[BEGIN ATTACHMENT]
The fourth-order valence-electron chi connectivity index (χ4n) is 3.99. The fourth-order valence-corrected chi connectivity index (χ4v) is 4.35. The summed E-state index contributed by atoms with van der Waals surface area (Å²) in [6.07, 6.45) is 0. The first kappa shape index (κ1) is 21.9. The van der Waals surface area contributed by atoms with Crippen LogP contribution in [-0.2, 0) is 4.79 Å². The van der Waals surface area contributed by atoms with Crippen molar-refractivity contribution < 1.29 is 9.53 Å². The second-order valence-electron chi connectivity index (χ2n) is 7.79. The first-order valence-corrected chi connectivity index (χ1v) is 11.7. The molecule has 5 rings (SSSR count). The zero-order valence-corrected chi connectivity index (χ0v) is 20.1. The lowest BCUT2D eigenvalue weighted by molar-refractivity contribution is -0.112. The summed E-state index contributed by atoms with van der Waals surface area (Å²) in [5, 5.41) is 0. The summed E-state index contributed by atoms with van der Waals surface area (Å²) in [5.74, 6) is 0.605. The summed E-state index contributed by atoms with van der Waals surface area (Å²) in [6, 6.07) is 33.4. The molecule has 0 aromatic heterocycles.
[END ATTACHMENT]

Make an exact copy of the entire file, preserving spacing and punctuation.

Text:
The fourth-order valence-electron chi connectivity index (χ4n) is 3.99. The fourth-order valence-corrected chi connectivity index (χ4v) is 4.35. The summed E-state index contributed by atoms with van der Waals surface area (Å²) in [6.07, 6.45) is 0. The first kappa shape index (κ1) is 21.9. The van der Waals surface area contributed by atoms with Crippen LogP contribution in [-0.2, 0) is 4.79 Å². The van der Waals surface area contributed by atoms with Crippen molar-refractivity contribution < 1.29 is 9.53 Å². The second-order valence-electron chi connectivity index (χ2n) is 7.79. The first-order valence-corrected chi connectivity index (χ1v) is 11.7. The molecule has 5 rings (SSSR count). The zero-order valence-corrected chi connectivity index (χ0v) is 20.1. The lowest BCUT2D eigenvalue weighted by molar-refractivity contribution is -0.112. The summed E-state index contributed by atoms with van der Waals surface area (Å²) in [5, 5.41) is 0. The summed E-state index contributed by atoms with van der Waals surface area (Å²) in [5.74, 6) is 0.605. The summed E-state index contributed by atoms with van der Waals surface area (Å²) in [6, 6.07) is 33.4. The molecule has 0 aromatic heterocycles.